Healthcare Insanity – Part II – How it really works

This is the second of a three part article which attempts to explain the complexities of the healthcare system which makes changing or fixing the system so difficult if not impossible.  This article looks at the roles of the patient, the physician, the institutions (clinic or hospital) and the ancillary services (laboratory, x-ray, cardiology, etc).  The role of the payor will be addressed in the final article.

Healthcare works more like this.

The Patient and the Physician.  If a person (patient) is sick, really sick, the only real decision they make is to seek medical care.Once the person presents themselves to a physician.  The physician is then the one who calls the shots.  The physician decides what tests to run, what procedures to be performed, whether to admit the person to an inpatient facility or treat as an outpatient, whether a specialist is needed, etc.  What is the person (patient) going to say, “Hay doc, isn’t there a cheaper way to ____?”  If person’s life is on the line, it’s as good as saying it’s a blank check.

So what are the incentives at this point.  The person is sick and wants to get well.  As far as they are concerned, nothing is too good for them – cost is not object (as we shall see later).  (Ok, I realize there are copays and deductibles that have to be met, but that’s a fraction of the cost of care and certainly not a disincentive.)  The physician wants for the person to get well and given this nations quickness to sue, will order any and all tests and procedures that will cover every possibility.  The physician also wants to avoid a law suit.  Cost is no object to the physician, as they know the patient is not paying.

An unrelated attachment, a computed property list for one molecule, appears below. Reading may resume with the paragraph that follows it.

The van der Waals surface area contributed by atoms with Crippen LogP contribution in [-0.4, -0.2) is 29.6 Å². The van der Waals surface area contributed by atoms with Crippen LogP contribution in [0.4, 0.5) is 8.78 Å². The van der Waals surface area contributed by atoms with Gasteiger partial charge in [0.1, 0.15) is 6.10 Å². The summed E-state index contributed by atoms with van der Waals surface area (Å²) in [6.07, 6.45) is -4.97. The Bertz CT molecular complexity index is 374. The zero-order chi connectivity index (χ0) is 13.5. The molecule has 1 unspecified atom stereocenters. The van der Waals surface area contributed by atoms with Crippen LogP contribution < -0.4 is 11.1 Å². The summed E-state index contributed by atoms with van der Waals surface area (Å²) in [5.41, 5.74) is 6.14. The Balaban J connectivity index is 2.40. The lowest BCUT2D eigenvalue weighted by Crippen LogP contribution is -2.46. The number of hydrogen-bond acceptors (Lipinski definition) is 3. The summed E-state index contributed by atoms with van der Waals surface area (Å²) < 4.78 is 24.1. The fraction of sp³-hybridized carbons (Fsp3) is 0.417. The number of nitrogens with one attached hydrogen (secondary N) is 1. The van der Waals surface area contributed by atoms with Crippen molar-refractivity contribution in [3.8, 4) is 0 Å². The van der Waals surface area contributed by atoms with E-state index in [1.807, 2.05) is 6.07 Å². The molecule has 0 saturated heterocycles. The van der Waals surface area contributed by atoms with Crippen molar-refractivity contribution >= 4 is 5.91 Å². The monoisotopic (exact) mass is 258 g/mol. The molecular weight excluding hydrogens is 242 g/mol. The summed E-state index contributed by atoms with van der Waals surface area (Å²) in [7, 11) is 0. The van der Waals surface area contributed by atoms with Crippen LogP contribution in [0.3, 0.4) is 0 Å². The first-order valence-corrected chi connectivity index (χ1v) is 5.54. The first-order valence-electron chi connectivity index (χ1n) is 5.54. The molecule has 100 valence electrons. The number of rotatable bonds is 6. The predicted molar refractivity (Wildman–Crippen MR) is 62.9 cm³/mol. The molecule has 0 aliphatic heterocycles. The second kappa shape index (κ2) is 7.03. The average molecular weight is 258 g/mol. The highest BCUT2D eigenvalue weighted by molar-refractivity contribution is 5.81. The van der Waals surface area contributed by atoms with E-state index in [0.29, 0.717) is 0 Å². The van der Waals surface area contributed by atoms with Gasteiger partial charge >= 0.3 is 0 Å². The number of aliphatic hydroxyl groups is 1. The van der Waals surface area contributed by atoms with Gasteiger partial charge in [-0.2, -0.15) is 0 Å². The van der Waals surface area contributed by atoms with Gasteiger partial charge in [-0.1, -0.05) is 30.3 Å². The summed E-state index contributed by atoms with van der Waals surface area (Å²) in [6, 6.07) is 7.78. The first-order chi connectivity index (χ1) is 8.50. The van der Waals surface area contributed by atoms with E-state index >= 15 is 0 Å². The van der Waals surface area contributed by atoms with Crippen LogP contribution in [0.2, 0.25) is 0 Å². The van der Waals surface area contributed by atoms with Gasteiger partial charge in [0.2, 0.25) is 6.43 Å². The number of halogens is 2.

The Institution and Ancillary Services.  Whether the patient is treated at a clinic or an inpatient facility, it is simply the provider of services. Everything from the tests, medications, bed position, to the type of diet is ordered by the physician.  If tests are ordered, they are often performed by a ancillary facility (laboratory, radiology, etc.) separate from the clinic or hospital.

What are the incentives?  Again, cost is not a concern to the physician – the patient is not paying.  Costs are of no concern to the the clinic or hospital except for the awareness that they will not be reimbursed 100% of what they bill.  Also, payment further decreases or stops after the patient has been in the hospital for a length of time depending on the diagnosis related group (a topic for another day).  What does health care “cost” will be addressed in another post.  Cost is not a concern to the ancillary service provider, except like the clinic or hospital, they are aware they will not be reimbursed 100% for the services billed.

This second article looked at the roles of the patient, the physician, the institution (clinic or hospital) and the ancillary services provider (laboratory, x-ray, cardiology, etc)  We noted that about the only decision the patient makes to seek out healthcare.  Once the patient sees the physician, the physician essentially becomes the decision maker.  The institution (clinic or hospital) simply provides the care the the physician orders.  The ancillary services provide (laboratory, x-ray, cardiology, etc, also essentially provides services in response to a physician’s order.  Cost is NOT a factor of concern for any of these players.  Part III of this article with address  the one player concerned with cost and the implications for the patient’s health.

 

photo credit: Check-up via photopin (license)

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